Reflections on a Workshop: Developing Strategies to Ensure Ancestral Homes Live into the Future

Aug. 8, 2023
Rocks from the fall in 1941 in the foreground, with Pueblo Bonito in the background.

Rocks from the fall in 1941 in the foreground, with Pueblo Bonito in the background.

How might climate change impact the Great Houses and other ancestral sites of Chaco Culture National Historical Park (CHCU) and Aztec Ruin National Monument (AZRU)? What might National Park Service (NPS) managers do to prepare for these impacts? What are some adaptation strategies they could consider implementing? These are all questions that we addressed in a recent workshop in April in Farmington, New Mexico, which brought together NPS regional and park managers, climate adaptation experts, and Tribal resource managers from Acoma Pueblo, Santa Clara Pueblo, and Tesuque Pueblo. 

Before the Farmington workshop, we spent a few hours on Zoom doing pre-work, learning about important sites at these parks that are being impacted by erosion, and the changes in climate that might impact these resources in the future, such as higher temperatures and more extreme precipitation. This prepared us for visiting these amazing resources in person in April. I have visited other parks in the region, like Wupatki National Monument and Bandelier National Monument, and have always been amazed at their massive scale and the ingenuity of the ancestral peoples who built them. I was blown away during our field trip on Day one to CHCU. We walked inside Pueblo Bonito and Pueblo del Arroyo, and ventured further into the desert to explore another Great House. The scale of these ancestral homes is astounding. For example, when it was complete, Pueblo Bonito was 4-stories tall in areas with about 800 rooms–and it was built around 1000 years ago! Just amazing.

Days two and three of the workshop were spent mostly in breakout groups focused on each of the three sites I mentioned above. My group discussed climate impacts and management implications for Pueblo Bonito. In our groups, we brainstormed specific adaptation strategies that managers can implement to mitigate future climate changes. For Pueblo Bonito, the managers in our group focused mostly on strategies to mitigate extreme precipitation and runoff, as they see this as the climate impact that the site is most vulnerable to. Pueblo Bonito has already experienced damage from erosion, when a rockfall in 1941 destroyed some of the structure’s rear wall and some of the rooms. And park managers are currently working to keep water from affecting the structure further, to the best of their ability. We talked about options related to diverting water away from the site, ranging from drainage systems to covering the entire site in a protective dome–all options were on the table, no matter how costly or seemingly impossible. With all options on the table, this also meant that leaving the site completely alone and doing nothing was listed as a possible option, which is something that Tribal managers that were present at the workshop expressed as something that local Pueblos are already doing. We also discussed how important it is to involve local Pueblos in the planning and implementation process, and the NPS managers listed workshops with Tribal members and managers as an important next step. After talking about adaptation options, the next steps were to prioritize and evaluate strategies (this is when the dome idea was moved off of the table). And finally, we discussed what it would actually take to implement the top strategies, such as public buy-in, more personnel, and regular input from nearby Pueblos.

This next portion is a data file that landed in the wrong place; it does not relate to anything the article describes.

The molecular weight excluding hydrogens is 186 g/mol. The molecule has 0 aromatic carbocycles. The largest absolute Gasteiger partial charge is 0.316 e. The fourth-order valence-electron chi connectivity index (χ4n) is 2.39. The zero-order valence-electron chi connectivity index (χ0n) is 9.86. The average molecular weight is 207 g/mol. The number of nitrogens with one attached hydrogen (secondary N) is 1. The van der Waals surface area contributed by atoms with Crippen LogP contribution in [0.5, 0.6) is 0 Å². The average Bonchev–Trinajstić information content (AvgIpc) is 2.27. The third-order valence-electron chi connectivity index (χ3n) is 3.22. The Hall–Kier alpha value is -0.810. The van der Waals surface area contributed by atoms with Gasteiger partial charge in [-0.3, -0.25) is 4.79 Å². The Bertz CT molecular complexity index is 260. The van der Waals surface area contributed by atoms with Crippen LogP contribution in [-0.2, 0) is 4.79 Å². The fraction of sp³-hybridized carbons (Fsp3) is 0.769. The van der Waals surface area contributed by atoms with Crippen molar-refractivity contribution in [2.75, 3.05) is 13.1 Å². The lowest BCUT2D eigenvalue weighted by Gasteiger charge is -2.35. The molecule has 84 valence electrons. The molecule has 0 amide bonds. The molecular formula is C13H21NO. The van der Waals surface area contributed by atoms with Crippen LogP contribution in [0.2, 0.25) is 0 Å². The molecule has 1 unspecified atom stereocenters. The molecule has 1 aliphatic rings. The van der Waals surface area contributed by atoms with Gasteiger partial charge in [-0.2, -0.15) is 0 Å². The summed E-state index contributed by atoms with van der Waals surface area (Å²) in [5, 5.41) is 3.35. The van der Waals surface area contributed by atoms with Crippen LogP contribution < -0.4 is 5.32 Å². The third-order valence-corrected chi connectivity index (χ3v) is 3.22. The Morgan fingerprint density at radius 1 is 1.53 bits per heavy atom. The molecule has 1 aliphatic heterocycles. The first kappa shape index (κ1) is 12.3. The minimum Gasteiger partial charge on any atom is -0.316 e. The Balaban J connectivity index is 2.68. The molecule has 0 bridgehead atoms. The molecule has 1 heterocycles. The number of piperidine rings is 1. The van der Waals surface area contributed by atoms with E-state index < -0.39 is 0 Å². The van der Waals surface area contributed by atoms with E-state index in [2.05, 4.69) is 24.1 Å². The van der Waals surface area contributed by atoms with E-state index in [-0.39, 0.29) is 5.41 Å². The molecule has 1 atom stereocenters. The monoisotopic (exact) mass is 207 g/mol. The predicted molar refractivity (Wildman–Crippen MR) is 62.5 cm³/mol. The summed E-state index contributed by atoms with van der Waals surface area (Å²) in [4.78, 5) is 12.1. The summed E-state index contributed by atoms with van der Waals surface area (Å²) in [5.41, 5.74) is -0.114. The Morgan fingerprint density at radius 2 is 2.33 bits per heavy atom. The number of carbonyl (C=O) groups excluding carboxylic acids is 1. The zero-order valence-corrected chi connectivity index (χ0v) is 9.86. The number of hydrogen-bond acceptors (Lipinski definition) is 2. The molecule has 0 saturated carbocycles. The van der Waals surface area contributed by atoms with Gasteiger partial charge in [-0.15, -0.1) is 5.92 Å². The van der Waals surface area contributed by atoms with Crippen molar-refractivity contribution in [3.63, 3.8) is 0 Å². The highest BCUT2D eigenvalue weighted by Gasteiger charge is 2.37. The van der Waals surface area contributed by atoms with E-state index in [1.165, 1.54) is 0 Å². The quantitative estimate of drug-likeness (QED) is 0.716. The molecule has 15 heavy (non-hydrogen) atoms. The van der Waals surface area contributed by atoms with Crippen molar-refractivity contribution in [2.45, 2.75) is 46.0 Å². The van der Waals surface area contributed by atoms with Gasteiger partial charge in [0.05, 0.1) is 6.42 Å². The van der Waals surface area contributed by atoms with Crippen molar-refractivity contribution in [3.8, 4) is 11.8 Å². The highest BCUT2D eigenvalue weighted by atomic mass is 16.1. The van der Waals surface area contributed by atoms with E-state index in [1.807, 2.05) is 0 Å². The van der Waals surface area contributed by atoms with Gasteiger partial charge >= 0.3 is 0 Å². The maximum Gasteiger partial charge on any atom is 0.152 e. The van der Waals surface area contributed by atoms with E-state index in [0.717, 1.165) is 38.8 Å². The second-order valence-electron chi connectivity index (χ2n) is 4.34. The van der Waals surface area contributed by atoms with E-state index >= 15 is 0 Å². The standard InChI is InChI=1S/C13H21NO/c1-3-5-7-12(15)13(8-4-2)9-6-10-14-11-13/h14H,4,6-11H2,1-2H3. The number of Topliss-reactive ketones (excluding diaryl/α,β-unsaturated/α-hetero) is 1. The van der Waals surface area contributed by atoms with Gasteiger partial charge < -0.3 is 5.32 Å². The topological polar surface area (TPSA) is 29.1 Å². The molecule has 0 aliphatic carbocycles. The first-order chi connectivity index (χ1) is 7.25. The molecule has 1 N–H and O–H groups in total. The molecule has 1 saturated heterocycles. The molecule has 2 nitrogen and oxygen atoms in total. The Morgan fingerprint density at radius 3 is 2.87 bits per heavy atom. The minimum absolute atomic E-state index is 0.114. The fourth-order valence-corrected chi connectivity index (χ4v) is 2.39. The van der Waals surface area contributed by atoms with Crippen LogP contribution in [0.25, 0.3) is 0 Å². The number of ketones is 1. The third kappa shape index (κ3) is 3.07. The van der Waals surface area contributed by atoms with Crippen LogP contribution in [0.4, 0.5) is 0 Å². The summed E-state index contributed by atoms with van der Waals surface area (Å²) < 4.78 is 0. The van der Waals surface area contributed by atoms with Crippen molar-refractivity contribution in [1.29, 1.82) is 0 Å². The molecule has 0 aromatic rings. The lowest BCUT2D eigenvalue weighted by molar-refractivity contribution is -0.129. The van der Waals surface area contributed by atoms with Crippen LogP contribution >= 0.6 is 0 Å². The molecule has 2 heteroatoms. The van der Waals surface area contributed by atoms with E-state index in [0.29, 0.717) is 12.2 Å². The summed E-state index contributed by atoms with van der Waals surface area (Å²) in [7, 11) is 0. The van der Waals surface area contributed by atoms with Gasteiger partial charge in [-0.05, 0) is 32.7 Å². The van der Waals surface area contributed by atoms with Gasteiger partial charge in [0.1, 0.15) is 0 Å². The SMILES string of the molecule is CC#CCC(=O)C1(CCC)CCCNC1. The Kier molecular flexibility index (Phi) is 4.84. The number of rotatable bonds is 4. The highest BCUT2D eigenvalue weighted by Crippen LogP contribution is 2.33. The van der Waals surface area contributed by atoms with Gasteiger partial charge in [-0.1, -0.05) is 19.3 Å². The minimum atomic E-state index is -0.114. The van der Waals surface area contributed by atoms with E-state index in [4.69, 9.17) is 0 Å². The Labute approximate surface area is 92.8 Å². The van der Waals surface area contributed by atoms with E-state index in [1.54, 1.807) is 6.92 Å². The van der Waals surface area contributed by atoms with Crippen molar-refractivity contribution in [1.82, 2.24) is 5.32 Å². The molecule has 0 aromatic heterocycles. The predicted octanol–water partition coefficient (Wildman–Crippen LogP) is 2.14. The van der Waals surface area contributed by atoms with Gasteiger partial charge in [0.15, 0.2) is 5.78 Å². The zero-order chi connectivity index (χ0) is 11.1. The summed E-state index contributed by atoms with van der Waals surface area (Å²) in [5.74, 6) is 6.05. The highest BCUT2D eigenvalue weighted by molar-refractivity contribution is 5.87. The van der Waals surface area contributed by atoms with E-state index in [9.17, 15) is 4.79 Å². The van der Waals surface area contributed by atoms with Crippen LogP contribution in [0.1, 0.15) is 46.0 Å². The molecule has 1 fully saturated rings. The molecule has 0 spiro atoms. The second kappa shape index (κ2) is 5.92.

The workshop was a truly engaging experience for me, to be present for some valuable and important conversations around protecting our cultural resources, and to be able to share my knowledge and expertise when applicable. This included sharing CREVAT (Cultural Resources Environmental Vulnerability Assessment Toolbox) with everyone. This is a tool that the University of Arizona developed in close collaboration with National Park Service partners, to assist park managers in assessing the vulnerability of the cultural resources they manage in the Southwest to climate change impacts. 

The last thing I’d like to share are a couple of concepts discussed at this meeting that really struck me and have stayed with me as I think about working in this space. First, we discussed the need to think about the site, and even the entire landscape, as a whole system–”fixing” one area can harm another. If we move water to protect one site, is there another site or part of the natural landscape that it will then harm? We can’t think about these as individual sites, but as a cultural landscape. Second, in these reflections I have used the terms “cultural resource” or “site” to refer to these places. However, a Tribal resource manager at the workshop expressed that these places are not “resources,” but are ancestral homes and living entities. This really forced us all to rethink how we talk about and manage these places, and the importance of making sure all voices are at the table and are heard. We all have the same goal: ensuring these ancestral homes and landscapes can “live” even in the face of climate change.